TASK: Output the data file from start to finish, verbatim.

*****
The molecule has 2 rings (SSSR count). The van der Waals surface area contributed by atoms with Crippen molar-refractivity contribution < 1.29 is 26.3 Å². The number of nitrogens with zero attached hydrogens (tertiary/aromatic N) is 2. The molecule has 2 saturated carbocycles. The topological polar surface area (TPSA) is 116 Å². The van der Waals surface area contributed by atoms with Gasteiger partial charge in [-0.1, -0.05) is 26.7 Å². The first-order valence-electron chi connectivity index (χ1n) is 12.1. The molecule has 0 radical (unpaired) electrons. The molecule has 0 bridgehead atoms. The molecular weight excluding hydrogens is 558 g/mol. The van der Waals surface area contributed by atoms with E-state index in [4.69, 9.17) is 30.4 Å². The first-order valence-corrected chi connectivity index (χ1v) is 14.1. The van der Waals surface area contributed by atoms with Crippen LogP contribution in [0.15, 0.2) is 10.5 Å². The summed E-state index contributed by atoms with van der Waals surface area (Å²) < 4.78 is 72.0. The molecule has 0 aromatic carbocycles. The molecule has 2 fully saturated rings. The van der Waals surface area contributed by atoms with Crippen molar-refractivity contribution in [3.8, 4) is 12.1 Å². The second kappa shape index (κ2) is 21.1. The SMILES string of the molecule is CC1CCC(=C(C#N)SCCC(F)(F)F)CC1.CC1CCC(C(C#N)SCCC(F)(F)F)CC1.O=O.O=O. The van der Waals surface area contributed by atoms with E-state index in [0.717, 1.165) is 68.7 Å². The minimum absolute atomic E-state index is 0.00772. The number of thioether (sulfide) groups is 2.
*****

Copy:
The molecule has 2 rings (SSSR count). The van der Waals surface area contributed by atoms with Crippen molar-refractivity contribution < 1.29 is 26.3 Å². The number of nitrogens with zero attached hydrogens (tertiary/aromatic N) is 2. The molecule has 2 saturated carbocycles. The topological polar surface area (TPSA) is 116 Å². The van der Waals surface area contributed by atoms with Gasteiger partial charge in [-0.1, -0.05) is 26.7 Å². The first-order valence-electron chi connectivity index (χ1n) is 12.1. The molecule has 0 radical (unpaired) electrons. The molecule has 0 bridgehead atoms. The molecular weight excluding hydrogens is 558 g/mol. The van der Waals surface area contributed by atoms with E-state index in [4.69, 9.17) is 30.4 Å². The first-order valence-corrected chi connectivity index (χ1v) is 14.1. The van der Waals surface area contributed by atoms with Crippen LogP contribution in [0.15, 0.2) is 10.5 Å². The summed E-state index contributed by atoms with van der Waals surface area (Å²) < 4.78 is 72.0. The molecule has 0 aromatic carbocycles. The molecule has 2 fully saturated rings. The van der Waals surface area contributed by atoms with Crippen molar-refractivity contribution in [3.8, 4) is 12.1 Å². The second kappa shape index (κ2) is 21.1. The SMILES string of the molecule is CC1CCC(=C(C#N)SCCC(F)(F)F)CC1.CC1CCC(C(C#N)SCCC(F)(F)F)CC1.O=O.O=O. The van der Waals surface area contributed by atoms with E-state index in [0.717, 1.165) is 68.7 Å². The minimum absolute atomic E-state index is 0.00772. The number of thioether (sulfide) groups is 2.